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Food Restrictions Affect the Larval Metamorphosis and Early Juvenile Performance in a Neotropical Mangrove Fiddler Crab (Leptuca cumulanta).


During their development, planktonic larvae of many benthic marine invertebrates may experience extreme variations in environmental factors (Anger, 2001; Calado and Leal, 2015), such as temperature, salinity, predation risk, and unpredictable periods of food availability (Rumrill, 1990; Wehrtmann, 1991; Morgan, 1995; Anger, 2001). With the exception of lecithotrophic larvae, which develop in the absence of food, most larval stages of decapod crustaceans depend on the availability of exogenous food sources (i.e., planktotrophic; Anger, 2001); and they may be affected biologically and ecologically by the variation in nutritional conditions (Allison, 1994). Periodic scarcity of nutrients may, therefore, affect the survival, developmental period, and growth of decapod larvae (McConaugha, 1982; Dawirs, 1987; Mikami et al., 1995; Gimenez, 2002; Gimenez and Anger, 2005; Rotllant et al., 2010; Guerao et al., 2012), which may have a direct impact on the success of larval recruitment (Olson and Olson, 1989). In decapod species, the detrimental effects of food shortage and nutritional vulnerability have been evaluated primarily during different periods of larval starvation or feeding through the determination of the point of no return (PNR) and the point of reserve saturation (PRS). The PNR is the period of initial starvation that inhibits the survival of the larvae, even after subsequent feeding, while the PRS is the minimum period of initial feeding by the larvae that permits their subsequent development, irrespective of the availability of food (see Anger and Dawirs, 1981; Anger, 1987, 2001; Gebauer et al., 2010). The effects of food scarcity may nevertheless have different implications for the larvae of different species (Freeman, 1990; Mikami et al., 1995), whether at the beginning or toward the end of their meroplanktonic development (Calado et al., 2010). The influence of nutritional stress (or different periods of food deprivation; Gimenez, 2002) on the early larval stages of decapod crustaceans has been described in a number of different studies (e.g., Paul and Paul, 1980; Anger et al., 1981, 1985; Staton and Sulkin, 1991; Abrunhosa and Kittaka, 1997; Paschke et al., 2004; Gebauer et al., 2010; Guerao et al., 2012; Barros-Alvez et al., 2018). However, the impacts of transitory periods of food limitation have been little investigated in the last larval stage (i.e., megalopa) of this invertebrate group (e.g., Farrelly and Sulkin, 1988; Harris and Sulkin, 2005; Holme et al., 2009; Souza et al., 2017).

In addition to the effects on larvae, stressful conditions (e.g., food limitation, low salinity, toxic pollutants, and prolonged developmental period) experienced early in ontogeny (e.g., embryonic or larval phase) may also affect the postmetamorphic performance of early juveniles and/or adults (Hunt and Scheibling. 1997; Gimenez et al., 2004; Anger, 2006; Gimenez, 2006; Pechenik, 2006; Podolsky and Moran, 2006; Simith et al., 2013). This biological link with the prior embryonic or larval history may transmit phenotypic effects (commonly referred to as "carryover" or "latent" effects) and impact survival, development, morphology, and physiology of the juveniles, as observed in a number of different benthic marine invertebrates (see Pechenik et al., 1998; Pechenik, 2006). These latent effects emphasize the idea that "metamorphosis is not a new beginning" for these organisms (reviewed by Pechenik et al., 1998; Pechenik, 2006). For example, some studies have shown that short-term and/or long-term periods of food deprivation in larvae may significantly affect early juvenile development (Allison, 1994; Zheng et al., 2005). Limited feeding or short periods of starvation during larval life may result in a significant reduction in weight, body size, and growth rates of juveniles (see Miller, 1993; Phillips, 2002; Emlet and Sadro, 2006). Such effects have been observed in the gastropods Crepidula fornicata (Pechenik et al., 1996a, b, 2002; Pechenik and Tyrell, 2015) and Crepidula onyx (Chiu et al., 2007), the bivalve Mytilus galloprovincialis (Phillips, 2002, 2004), the polychaete Polydora ligni (Qian et al., 1990), and the barnacles Balanus amphitrite (Thiyagarajan et al., 2003) and Austrominius modestus (Torres et al., 2016). The carryover effects resulting from the different periods of food limitation on early post-metamorphic development have rarely been investigated in decapod crustaceans. For example, a reduced body size of recently metamorphosed juveniles (i.e., first crab stage) was evidenced in the ornamental red-ridged clinging crab, Mithraculus forceps, when megalopae experienced a starvation regime during the final phase of their meroplanktonic development (see Figueiredo et al., 2008). Recently, Rey et al. (2016) also showed that unfavorable feeding conditions occurring during the preceding larval phase may affect early juvenile growth in the European green crab, Carcinus maenas.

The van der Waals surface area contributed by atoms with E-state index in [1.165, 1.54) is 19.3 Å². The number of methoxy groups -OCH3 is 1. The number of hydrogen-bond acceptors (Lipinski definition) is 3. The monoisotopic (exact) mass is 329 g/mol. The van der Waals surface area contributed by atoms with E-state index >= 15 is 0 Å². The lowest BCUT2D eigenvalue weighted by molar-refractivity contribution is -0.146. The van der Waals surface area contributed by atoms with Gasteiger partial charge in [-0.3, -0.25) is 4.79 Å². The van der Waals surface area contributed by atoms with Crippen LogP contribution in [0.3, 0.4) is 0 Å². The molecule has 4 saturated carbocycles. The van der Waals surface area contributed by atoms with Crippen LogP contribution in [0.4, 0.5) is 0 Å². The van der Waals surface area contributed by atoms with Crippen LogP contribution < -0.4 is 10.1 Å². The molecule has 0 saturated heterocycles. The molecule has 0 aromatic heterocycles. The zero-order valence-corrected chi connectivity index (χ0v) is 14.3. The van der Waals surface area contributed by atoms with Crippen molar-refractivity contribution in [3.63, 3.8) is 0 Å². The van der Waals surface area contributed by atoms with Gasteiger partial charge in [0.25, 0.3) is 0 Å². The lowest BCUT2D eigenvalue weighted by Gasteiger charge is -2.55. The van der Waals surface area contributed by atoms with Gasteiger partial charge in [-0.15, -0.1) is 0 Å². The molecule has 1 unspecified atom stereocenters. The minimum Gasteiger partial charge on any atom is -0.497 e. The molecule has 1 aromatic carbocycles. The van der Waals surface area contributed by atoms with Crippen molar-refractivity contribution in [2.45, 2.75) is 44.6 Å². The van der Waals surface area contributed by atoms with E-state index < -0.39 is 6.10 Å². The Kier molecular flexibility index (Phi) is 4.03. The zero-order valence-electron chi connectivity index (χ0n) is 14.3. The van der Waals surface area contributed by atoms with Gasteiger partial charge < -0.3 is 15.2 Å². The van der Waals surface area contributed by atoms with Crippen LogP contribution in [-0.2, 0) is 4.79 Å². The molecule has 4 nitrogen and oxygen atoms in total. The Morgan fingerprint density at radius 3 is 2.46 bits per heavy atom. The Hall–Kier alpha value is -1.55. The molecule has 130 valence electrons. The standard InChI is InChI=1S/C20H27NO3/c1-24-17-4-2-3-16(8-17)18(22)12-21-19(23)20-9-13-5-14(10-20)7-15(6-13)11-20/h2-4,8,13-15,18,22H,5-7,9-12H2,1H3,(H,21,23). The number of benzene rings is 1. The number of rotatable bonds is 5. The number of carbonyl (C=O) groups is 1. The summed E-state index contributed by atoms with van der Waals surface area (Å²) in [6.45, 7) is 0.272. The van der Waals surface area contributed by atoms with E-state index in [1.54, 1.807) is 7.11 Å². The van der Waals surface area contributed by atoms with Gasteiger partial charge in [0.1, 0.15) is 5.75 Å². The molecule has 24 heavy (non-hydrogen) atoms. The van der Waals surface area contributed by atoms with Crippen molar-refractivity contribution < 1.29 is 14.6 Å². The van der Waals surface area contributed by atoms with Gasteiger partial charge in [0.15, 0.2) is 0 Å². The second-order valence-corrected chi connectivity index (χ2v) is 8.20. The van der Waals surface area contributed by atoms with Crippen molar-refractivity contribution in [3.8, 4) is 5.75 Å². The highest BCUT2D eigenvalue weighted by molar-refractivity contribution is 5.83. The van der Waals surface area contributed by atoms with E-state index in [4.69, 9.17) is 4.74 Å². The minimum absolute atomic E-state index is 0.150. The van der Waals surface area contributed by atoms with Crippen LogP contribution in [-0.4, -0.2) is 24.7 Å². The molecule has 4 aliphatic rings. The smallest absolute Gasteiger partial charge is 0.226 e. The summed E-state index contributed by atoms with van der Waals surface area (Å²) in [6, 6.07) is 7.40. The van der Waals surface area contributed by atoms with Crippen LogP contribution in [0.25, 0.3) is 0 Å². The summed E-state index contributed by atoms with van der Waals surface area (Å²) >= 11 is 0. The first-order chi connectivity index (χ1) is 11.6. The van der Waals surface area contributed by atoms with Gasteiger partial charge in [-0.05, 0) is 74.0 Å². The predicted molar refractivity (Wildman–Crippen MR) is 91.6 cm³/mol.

The mangrove fiddler crab Leptuca cumulanta (Crane, 1943) is a common semi-terrestrial species living in the intertidal zone of tropical and subtropical areas of the western Atlantic (Crane, 1975; Koch et al. 2005), between Central America and Brazil, where it ranges from the state of Para to the state of Rio de Janeiro (Melo, 1996; Thurman et al., 2013). Leptuca cumulanta has four zoeal stages and one megalopal stage (TNR, ASdeS, FAA, DJBS, M. A. B. Pires, Dickinson College, unpubl. data). The number of zoeal stages characterizes the mode of development of this species as intermediate, between abbreviated, with two or three partially or totally lecithotrophic stages, and prolonged, with five or more planktotrophic stages (Gore, 1985; Anger, 2001; Anger et al., 2015). The few studies on this species have examined the asymmetry of the chelipeds, growth, sexual maturity, behavior, morphology of the juvenile stages, and population dynamics (see Ahmed. 1978; Chiussi and Diaz, 2001; Koch et al., 2005; Pralon and Negreiros-Fransozo, 2008; Hirose et al., 2010). However, the degree of nutritional vulnerability and the influence of the nutritional history of the megalopal stage on the development of early benthic juvenile recruits have yet to be investigated in L. cumulanta.